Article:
I also think corporate America needs to lean into this much more. Before I served in Congress, I started two businesses. I took them public, and I was the CEO of two publicly traded companies. This was a really important issue to me, and I wanted to run the kind of company where there was zero tolerance for these kinds of situations. That tone is set at the top by the leadership of these corporations. I think corporate America needs to do more.        

But we also know there are a lot of workers who are on the low end of the pay scale who don’t have support or don’t feel comfortable putting forth the claim. So we need to build not only within our government, but also outside our government, support groups and organizations to support these workers. That’s the only way we’re going to get to the place where we should be, which is where every worker feels safe in their workplace and not subject to discrimination. We need the Congress to do its job, we need the tone at the top to be set by corporate America. And we need institutions and organizations to support workers.

Women in the U.S. earn 80 cents on white men’s dollar in wages, a gap that gets even wider for black women, Latinas, and Native American women. What is your plan to work with employers to close the pay and opportunity gap for women, including women of color, LGBTQ women, and working mothers?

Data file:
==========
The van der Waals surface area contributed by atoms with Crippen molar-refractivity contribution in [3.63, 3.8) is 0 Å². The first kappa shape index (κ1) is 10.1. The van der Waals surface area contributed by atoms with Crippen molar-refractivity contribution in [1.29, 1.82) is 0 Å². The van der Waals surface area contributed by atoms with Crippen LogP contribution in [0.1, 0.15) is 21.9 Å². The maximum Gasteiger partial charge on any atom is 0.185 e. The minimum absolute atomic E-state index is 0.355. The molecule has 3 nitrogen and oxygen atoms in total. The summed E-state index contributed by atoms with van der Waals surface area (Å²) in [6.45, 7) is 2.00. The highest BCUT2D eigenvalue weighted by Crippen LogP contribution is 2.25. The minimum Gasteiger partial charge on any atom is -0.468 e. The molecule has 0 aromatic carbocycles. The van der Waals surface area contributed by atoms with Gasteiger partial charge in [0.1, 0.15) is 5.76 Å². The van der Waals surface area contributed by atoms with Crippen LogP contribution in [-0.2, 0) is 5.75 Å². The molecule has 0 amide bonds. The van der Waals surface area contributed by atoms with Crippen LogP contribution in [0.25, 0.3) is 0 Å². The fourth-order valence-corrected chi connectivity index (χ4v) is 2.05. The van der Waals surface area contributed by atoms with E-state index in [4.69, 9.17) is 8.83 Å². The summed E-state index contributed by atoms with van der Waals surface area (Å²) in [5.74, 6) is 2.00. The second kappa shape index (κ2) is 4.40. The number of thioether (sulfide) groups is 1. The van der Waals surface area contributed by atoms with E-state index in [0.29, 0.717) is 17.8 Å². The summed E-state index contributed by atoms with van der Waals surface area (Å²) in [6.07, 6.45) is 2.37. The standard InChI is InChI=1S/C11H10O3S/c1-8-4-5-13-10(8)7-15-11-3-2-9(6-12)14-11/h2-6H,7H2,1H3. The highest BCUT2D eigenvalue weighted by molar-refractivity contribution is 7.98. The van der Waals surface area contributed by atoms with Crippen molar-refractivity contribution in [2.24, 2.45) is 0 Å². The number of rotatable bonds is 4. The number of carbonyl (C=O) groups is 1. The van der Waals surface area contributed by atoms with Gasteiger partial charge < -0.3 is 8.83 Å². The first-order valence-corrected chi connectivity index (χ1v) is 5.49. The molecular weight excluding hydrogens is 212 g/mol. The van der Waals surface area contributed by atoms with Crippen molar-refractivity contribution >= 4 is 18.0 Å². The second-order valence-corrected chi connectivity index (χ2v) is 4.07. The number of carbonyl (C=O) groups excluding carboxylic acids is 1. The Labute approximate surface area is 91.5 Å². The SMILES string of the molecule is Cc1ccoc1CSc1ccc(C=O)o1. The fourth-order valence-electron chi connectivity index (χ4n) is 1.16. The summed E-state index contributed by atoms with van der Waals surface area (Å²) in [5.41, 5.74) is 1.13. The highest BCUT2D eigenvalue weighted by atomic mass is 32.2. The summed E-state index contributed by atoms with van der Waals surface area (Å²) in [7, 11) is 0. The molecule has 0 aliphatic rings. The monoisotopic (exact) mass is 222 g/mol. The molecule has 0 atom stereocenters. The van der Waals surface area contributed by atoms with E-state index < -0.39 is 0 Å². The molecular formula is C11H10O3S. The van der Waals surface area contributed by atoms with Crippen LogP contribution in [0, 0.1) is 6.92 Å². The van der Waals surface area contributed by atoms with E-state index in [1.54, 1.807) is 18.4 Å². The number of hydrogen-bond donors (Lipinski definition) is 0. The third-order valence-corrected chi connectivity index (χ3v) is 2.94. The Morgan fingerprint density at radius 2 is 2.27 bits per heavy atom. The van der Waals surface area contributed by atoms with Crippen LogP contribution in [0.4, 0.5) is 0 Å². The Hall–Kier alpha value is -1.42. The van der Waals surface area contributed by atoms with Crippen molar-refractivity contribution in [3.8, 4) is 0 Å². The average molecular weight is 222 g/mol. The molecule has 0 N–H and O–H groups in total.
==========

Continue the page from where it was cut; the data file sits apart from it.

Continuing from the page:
We have a huge pay gap in our country with respect to women compared to men, and with respect to people of color compared to white people. And this needs to be addressed. Because it’s not fair, and we’re never going to achieve our potential unless we create the kind of environment where all workers are compensated fairly for the contributions that they make.

One of the things I will do as President is ensure that the Paycheck Fairness Act gets passed. Passing the Equal Rights Amendment where we codify in our Constitution that you can’t have discriminatory law between men and women is another incredibly important thing that we have to do.

Do you support policies that require corporations to have women and other underrepresented groups on corporate boards? Why or why not?

I do support the movement and policies to ensure that this country is represented among the senior decision-makers in corporate America. First, as a matter of fundamental fairness, everyone should have the same opportunity. Second, unless the leadership of major corporations really reflect our society, we’re not going to fulfill our potential. Because those who have the privilege of leading or governing really need to represent the people that they are leading or the people that they are governing. 

We all know that different stakeholders need specific representation. If you don’t have women in leadership, whether in government or in business, issues that are most important to women are not [advocated for]. I do support policies that encourage a future where we see our government and our business—our largest businesses in particular—being reflective of who we are. 

Would you—and how would you—propose to strengthen protection for people who need accommodations to do their jobs while pregnant or who are discriminated against because of their pregnancies at work?

No one should be discriminated against because they’re pregnant in the workplace. I support laws preventing companies from making discriminatory decisions against individuals who are pregnant, or people who have just had a child and are taking advantage of the appropriate medical leave that comes with having a child.

This project was published on Jan. 28, 2020.